Here is a case against Midsommar, a deliberate, artful horror trip from the young director Ari Aster. The movie’s pagan-commune plot is clearly derivative of the horror classic The Wicker Man — the brilliant 1973 version, not the atrocious Nicolas Cage remake. The movie develops in a resolutely unsurprising way: What appears to be going on is what is going on, without any twist or complication. The major characters, who fail to realize the obvious, are necessarily thinly drawn, performing types without discovering a real psychology. Aster obviously loves his curated set-pieces, his gorgeously shot gore, more than he cares about elevating his script beyond the wooden or the stilted usual of horror.
I am offering this case at the outset because I’ve encountered it in variations from other reviewers since I saw the movie, and I recognize the truth in the critiques. At the same time, I found Midsommar utterly transfixing, darkly comic, ravishing, and appropriately terrifying; despite a two-hour-and-20-minute running time, I was never inclined to wish that it were shorter, happy to put myself under the same strange Scandinavian spell as the one that seals the major characters to their fate.
The most important of those characters are two Americans in a bad relationship. Dani (Florence Pugh) is the needy, isolated one, afraid that she’s driving her boyfriend off with all her family drama; Christian (Jack Reynor) is the somewhat jerkish one who’s sticking with the relationship out of inertia, even as he spends his free time wargaming break-ups with his frustrated grad-student bros. He’s poised to finally do it, maybe, when the family drama in Dani’s life turns horrific, taking her nearest kin out of the picture entirely. At which point Christian doesn’t just stick by her; he invites her, thinking she’ll say no, to join him and the bros and a few other outsiders on a summer trip to a Swedish commune where their pal Pelle (Vilhelm Blomgren) grew up.
She says yes, and so they carry their doomed-relationship baggage across the Atlantic to the sun-drenched north of Scandinavia, where the solstice looms and true night never falls. The commune is pristine, gorgeous, verdant — girls in white dresses and men with white beards and huge barns for sleeping in, painted with large-faced characters enacting pagan scenes. There are hallucinogenic drugs and wholesome dancing, hearty farm fare and a bright yellow temple that nobody’s allowed to enter, a lot of Nordic politeness and super-friendliness and some funny moments, as when Pelle is explaining the seasons-of-life social order in the commune and says it just ends at the age of 72, and one of the Americans asks what happens after you turn 72, and Pelle grins and makes a throat-slitting motion, ha ha ha what a kidder . . .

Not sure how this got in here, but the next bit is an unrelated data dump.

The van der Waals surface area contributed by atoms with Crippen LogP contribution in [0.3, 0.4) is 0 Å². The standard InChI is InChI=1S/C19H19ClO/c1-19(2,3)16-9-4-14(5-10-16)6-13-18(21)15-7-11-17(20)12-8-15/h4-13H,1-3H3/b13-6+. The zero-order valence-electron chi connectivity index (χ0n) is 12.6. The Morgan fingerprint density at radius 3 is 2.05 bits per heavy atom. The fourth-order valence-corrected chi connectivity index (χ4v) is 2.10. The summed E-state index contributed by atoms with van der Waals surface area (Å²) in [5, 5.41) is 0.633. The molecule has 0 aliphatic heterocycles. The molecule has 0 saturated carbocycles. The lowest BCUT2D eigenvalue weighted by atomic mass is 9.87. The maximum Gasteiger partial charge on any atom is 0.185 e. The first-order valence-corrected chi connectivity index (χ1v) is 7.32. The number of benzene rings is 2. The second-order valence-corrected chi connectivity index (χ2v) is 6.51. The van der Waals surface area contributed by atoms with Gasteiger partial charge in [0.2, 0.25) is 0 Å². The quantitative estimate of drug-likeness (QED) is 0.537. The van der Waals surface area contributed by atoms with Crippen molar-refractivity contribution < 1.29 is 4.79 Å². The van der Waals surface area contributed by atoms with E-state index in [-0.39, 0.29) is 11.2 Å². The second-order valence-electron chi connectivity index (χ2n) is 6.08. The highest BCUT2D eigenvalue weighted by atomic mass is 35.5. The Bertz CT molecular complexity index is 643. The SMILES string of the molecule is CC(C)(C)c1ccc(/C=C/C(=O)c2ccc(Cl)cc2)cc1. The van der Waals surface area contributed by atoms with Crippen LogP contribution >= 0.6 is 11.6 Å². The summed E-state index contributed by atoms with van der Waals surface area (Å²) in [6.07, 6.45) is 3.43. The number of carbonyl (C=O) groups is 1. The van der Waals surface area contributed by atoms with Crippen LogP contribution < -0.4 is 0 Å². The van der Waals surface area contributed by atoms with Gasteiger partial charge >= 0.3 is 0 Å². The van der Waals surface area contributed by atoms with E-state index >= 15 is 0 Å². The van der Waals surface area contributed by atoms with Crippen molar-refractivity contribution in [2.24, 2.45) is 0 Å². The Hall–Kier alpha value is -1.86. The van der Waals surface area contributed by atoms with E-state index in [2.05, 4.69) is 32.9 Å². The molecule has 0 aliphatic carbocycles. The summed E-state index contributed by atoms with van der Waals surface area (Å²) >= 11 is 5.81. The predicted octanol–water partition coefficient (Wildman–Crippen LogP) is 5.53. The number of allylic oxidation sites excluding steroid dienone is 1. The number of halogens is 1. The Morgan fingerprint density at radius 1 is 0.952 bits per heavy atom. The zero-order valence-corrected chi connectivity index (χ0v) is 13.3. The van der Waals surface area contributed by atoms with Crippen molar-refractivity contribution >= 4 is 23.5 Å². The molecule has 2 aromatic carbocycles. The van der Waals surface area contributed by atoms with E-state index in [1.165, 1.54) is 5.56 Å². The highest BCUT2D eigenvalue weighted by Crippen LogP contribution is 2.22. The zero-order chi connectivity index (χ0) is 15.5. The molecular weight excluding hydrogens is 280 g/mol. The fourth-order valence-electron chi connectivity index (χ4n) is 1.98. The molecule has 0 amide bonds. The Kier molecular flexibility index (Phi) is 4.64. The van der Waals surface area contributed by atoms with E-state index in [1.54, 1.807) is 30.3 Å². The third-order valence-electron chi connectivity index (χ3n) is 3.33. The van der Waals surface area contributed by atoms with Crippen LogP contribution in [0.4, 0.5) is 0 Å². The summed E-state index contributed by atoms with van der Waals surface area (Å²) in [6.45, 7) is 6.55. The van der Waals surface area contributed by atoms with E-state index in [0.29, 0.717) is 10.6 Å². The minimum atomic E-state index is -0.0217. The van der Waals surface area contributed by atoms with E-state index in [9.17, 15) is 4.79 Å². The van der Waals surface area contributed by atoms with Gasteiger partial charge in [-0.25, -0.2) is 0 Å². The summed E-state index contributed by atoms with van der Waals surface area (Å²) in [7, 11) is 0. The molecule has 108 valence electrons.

Fundamentally this is what you’ll either like or dislike about the movie: The inhabitants of the commune don’t really make any effort to hide what’s happening from their cultural-tourist guests. The truth of the “jokes” is apparent soon enough, the crucial rituals are all there in gorgeous painterly color on the barn’s interior, and when people start disappearing, the excuses offered for their absence are comically thin. (One girl is told that her boyfriend was driven to the train station without her, and when she objects that he wouldn’t have left her there, the communard explains placidly that their truck is a two-seater, and she couldn’t have sat on his lap because, after all, “we don’t break traffic laws.”)
This effect is heightened by the constant sunlight; there is one ambush in the half-dusk but nearly everything takes place in the broadest daylight, leaving no excuse for ignorance among the growing group of victims. The absence of darkness and jump-scares also changes the audience’s experience; what we fear in Midsommar is the all-but-inevitable, the already known, the essentially inescapable, not the terror lurking in the shadows. The typical horror-movie climax takes place sometime around midnight, or in Buffalo Bill’s basement, or in the darkest part of the haunted house. But the climactic sequence of Midsommar features one of the last surviving Americans running stark naked across the noonday greensward with nobody obviously chasing him. It’s frightening in a different way, maybe a deeper one — or maybe I just like this style of horror because I don’t like being made to jump.
The given reason that most of the characters remain even as the dire end becomes apparent is also one that appeals to my own biases. The doomed American dudebros, Christian included, are anthropology Ph.D.s in search of dissertation material, and Midsommar functions as a kind of anti-grad-student polemic, casting a cold eye on the would-be academic mind and suggesting that Aquinas was right to deem curiosity a potential vice — especially a curiosity that requires suspending moral judgment in order to go as far as possible along what turns out to be a bloody, fatal path.
Unfortunately for the film, Raynor, while plausible enough as a mediocre boyfriend, lacks both the acting chops and the dialogue that would bring the movie’s portrait of the grad student as a doomed idiot to perfection. Pugh’s performance as Dani, though, is closer to perfection: She stays not for the sake of intellectual curiosity but because she senses, deep in her codependent soul, that this pagan cult might make a better soulmate than her clueless American boyfriend. And her face at the climax, the play of emotions as the plot machinery reaches its inevitable terminus, rivals the Satanists’ glorying at the infernal infant at the end of Rosemary’s Baby as the most sinister possible expression of delight.
This article appears as “Sun-Drenched Horror” in the August 12, 2019, print edition of National Review.